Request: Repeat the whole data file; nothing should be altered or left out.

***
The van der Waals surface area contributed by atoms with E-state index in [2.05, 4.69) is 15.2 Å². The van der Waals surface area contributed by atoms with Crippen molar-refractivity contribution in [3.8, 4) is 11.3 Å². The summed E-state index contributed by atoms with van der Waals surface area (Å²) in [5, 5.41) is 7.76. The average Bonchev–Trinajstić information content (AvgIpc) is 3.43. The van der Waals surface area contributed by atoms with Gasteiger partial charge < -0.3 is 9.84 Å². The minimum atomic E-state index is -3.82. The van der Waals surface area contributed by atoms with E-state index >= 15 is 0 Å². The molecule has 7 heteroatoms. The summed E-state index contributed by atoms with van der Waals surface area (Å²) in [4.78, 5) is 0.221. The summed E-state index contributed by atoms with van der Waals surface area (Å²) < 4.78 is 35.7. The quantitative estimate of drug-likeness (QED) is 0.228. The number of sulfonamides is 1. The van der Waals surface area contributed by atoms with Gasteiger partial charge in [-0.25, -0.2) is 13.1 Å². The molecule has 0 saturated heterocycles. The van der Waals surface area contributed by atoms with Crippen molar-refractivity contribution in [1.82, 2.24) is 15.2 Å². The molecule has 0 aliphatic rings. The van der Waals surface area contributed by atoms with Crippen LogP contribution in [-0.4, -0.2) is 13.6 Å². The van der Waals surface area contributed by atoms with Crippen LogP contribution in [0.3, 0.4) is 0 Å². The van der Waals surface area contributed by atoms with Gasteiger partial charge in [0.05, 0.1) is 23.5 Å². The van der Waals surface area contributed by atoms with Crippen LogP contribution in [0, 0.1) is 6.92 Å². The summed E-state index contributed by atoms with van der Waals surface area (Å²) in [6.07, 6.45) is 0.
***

The van der Waals surface area contributed by atoms with E-state index in [2.05, 4.69) is 15.2 Å². The van der Waals surface area contributed by atoms with Crippen molar-refractivity contribution in [3.8, 4) is 11.3 Å². The summed E-state index contributed by atoms with van der Waals surface area (Å²) in [5, 5.41) is 7.76. The average Bonchev–Trinajstić information content (AvgIpc) is 3.43. The van der Waals surface area contributed by atoms with Gasteiger partial charge < -0.3 is 9.84 Å². The minimum atomic E-state index is -3.82. The van der Waals surface area contributed by atoms with E-state index >= 15 is 0 Å². The molecule has 7 heteroatoms. The summed E-state index contributed by atoms with van der Waals surface area (Å²) in [4.78, 5) is 0.221. The summed E-state index contributed by atoms with van der Waals surface area (Å²) < 4.78 is 35.7. The quantitative estimate of drug-likeness (QED) is 0.228. The number of sulfonamides is 1. The van der Waals surface area contributed by atoms with Gasteiger partial charge in [-0.25, -0.2) is 13.1 Å². The molecule has 0 saturated heterocycles. The van der Waals surface area contributed by atoms with Crippen molar-refractivity contribution in [1.82, 2.24) is 15.2 Å². The molecule has 0 aliphatic rings. The van der Waals surface area contributed by atoms with Crippen LogP contribution in [-0.4, -0.2) is 13.6 Å². The van der Waals surface area contributed by atoms with Crippen LogP contribution in [0.3, 0.4) is 0 Å². The van der Waals surface area contributed by atoms with Gasteiger partial charge in [0.05, 0.1) is 23.5 Å². The van der Waals surface area contributed by atoms with Crippen LogP contribution in [0, 0.1) is 6.92 Å². The summed E-state index contributed by atoms with van der Waals surface area (Å²) in [6.07, 6.45) is 0.